- The International Brotherhood of Teamsters’ Solid Waste and Recycling Division sees the potential to expand its ranks of approximately 30,000 members, driven in part by new leadership from General President Sean O’Brien, according to a recent update call.
- "Industry consolidation raises concerns, but also can offer more opportunities to organize and grow within this waste industry. This is an industry that cannot be outsourced. We are going to organize in areas where we have density and can use our power to show the union difference,” said O’Brien during the call.
- Division Director Chuck Stiles said this week the union will increasingly focus on organizing more workers in areas such as organics processing and environmental services, in addition to existing efforts in solid waste, recycling and medical waste or document shredding.
The Teamsters organization has a long and complex history with the waste industry, but as unions in multiple sectors are seeing new momentum this longstanding group has been touting its own string of successful organizing drives and contract negotiations.
The division has 240 local unions and 427 bargaining units, according to O’Brien. The largest companies where it represents workers include Republic Services, WM, Recology, Waste Connections, GFL Environmental and Stericycle. According to Stiles, the waste division has seen “much better contracts” recently in terms of wages and benefits, as industry employers struggle to maintain their workforces following years of pandemic turbulence.
Over the past year, the division has seen high-profile strikes (or the threat thereof) lead to more successful contract outcomes in areas such as California and Nevada. O’Brien, who is often described as having a more “militant” and “progressive” approach according to Stiles, took over the organization in March after it was run by James P. Hoffa for more than 20 years. O’Brien previously ran Local 25 (which led an unsuccessful 2019 strike against Republic in Massachusetts) and has quickly gained national prominence for his comments on major companies such as Amazon and UPS.
In a Monday interview, Stiles said the two have been meeting with waste executives recently to convey how this new approach by the international organization will apply to relations with the industry. He feels the presence of “a new sheriff in town” has likely been affecting negotiations in the union’s favor and inspiring more workers to get involved.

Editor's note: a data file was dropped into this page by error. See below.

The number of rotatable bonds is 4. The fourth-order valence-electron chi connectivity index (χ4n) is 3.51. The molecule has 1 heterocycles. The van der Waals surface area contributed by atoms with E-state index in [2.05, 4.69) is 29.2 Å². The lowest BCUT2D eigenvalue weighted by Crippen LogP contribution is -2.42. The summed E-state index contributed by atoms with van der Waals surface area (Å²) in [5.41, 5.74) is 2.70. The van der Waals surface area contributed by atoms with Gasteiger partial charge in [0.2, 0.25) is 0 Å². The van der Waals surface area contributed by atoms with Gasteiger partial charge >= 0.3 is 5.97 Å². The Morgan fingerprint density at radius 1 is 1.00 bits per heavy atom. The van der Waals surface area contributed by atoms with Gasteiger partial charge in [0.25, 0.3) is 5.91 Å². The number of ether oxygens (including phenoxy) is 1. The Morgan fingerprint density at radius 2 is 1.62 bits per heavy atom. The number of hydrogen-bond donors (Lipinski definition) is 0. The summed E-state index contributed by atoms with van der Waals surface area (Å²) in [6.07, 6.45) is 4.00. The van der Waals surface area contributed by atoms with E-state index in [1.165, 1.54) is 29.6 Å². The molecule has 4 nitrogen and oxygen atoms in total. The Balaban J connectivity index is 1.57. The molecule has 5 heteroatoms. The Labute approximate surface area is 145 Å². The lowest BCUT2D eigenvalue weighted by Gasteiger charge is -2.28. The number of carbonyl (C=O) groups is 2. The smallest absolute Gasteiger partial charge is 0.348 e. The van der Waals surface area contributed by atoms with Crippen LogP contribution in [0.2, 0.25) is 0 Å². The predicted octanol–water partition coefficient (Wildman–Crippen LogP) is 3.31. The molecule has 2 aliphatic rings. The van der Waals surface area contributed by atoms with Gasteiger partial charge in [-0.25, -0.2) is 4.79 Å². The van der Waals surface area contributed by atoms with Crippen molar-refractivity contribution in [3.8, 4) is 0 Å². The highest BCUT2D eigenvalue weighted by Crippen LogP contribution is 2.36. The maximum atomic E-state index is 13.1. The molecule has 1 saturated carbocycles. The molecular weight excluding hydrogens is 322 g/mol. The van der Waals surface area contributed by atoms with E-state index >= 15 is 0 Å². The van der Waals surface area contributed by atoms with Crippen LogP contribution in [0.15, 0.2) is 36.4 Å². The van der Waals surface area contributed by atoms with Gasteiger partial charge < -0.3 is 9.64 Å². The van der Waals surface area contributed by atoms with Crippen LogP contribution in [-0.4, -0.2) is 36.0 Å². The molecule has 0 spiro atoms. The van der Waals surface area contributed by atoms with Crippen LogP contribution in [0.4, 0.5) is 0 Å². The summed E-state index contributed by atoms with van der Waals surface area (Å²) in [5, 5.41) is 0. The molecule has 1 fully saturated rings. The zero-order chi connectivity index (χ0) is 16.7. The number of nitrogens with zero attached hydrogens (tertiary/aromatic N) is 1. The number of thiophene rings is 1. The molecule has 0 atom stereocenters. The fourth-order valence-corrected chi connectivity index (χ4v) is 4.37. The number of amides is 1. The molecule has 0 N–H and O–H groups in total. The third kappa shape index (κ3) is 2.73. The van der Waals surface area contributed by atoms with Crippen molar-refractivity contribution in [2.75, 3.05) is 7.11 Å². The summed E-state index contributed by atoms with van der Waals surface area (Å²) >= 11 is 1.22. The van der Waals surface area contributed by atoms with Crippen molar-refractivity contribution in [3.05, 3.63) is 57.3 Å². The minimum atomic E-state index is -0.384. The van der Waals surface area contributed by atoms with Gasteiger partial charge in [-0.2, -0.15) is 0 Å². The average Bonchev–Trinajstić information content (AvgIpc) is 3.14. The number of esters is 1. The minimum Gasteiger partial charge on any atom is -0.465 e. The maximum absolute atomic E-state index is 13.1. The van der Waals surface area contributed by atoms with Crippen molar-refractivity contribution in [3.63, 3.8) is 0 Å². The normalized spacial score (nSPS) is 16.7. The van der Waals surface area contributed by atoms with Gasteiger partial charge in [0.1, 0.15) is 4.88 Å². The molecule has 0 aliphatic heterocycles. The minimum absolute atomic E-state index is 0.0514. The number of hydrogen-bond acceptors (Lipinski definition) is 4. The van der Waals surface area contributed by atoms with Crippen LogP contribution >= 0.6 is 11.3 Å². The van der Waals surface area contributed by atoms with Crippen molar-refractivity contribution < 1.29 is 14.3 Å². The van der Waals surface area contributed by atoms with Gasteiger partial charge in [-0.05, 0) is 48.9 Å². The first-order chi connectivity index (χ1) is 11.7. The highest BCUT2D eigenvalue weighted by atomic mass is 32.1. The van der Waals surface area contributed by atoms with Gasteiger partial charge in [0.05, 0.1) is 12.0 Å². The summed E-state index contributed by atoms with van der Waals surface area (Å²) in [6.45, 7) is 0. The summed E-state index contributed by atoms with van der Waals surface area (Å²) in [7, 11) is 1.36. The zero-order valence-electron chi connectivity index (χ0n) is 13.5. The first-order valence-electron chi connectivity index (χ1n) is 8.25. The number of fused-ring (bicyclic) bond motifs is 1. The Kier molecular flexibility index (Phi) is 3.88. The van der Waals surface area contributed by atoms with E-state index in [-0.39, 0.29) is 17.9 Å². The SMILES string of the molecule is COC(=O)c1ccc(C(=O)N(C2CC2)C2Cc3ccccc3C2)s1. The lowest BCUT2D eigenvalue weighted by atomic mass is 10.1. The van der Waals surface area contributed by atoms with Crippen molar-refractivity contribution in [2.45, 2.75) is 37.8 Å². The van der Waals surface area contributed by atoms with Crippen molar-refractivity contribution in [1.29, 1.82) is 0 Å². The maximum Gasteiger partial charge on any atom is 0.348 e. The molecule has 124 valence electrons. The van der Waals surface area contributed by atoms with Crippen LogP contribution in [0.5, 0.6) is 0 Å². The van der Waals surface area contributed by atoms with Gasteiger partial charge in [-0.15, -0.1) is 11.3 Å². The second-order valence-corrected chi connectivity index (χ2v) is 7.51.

"I think it's reverberated from the top throughout the rank and file — and that's in every craft, not just waste — since Sean has taken over."
While a review of National Labor Relations Board data shows the union hasn’t prevailed in every recent organizing effort, it’s reported wins at locations such as Endurance Environmental Solutions in Georgia along with a number of contract agreements for waste workers around the country. Recent contracts on the West Coast, particularly in the San Francisco Bay Area, have been described by the Teamsters as among the country’s most lucrative.
Stiles recently told workers that could be a model for their own contracts, urging a focus on growing the ranks in areas that already have high membership density. Examples include Atlanta; San Diego; Memphis, Tennessee; and Akron, Cleveland and Dayton in Ohio.
He noted industry consolidation can sometimes lead to a loss of members (like when WM bought Advanced Disposal Services), though it can also have the opposite effects when union companies purchase non-union haulers. One Republic acquisition in Massachusetts may yield more than 100 new members this fall.
Another recent trend Stiles feels may work in the union’s favor is the spotlight on waste employees being “essential workers” during the start of the pandemic. He believes this has motivated employees to leverage their value in a tight labor market by pushing for higher pay and better benefits.
During the latest round of earnings calls, industry executives broadly said they view this labor environment as here to stay.
“I'd say on the non-union side and on the union side, put simply, our employees deserve pay raises. I mean they're operating and living in a high inflationary environment. If we have very high expectations on their daily performance, especially around safety and risk, then they deserve to be paid and rewarded,” said Waste Connections CEO Worthing Jackman, during an Aug. 3 call, in response to a question on the company’s union exposure.
While the Teamsters are seeing growth, and remain the largest union in the industry, a review of overall North American unionization rates at public companies doesn’t show any major shifts in recent years. At the end of 2021, unionization rates were 24% at Republic, 20% at WM, 15% at Waste Connections, 12% at GFL and 4.6% at Stericycle.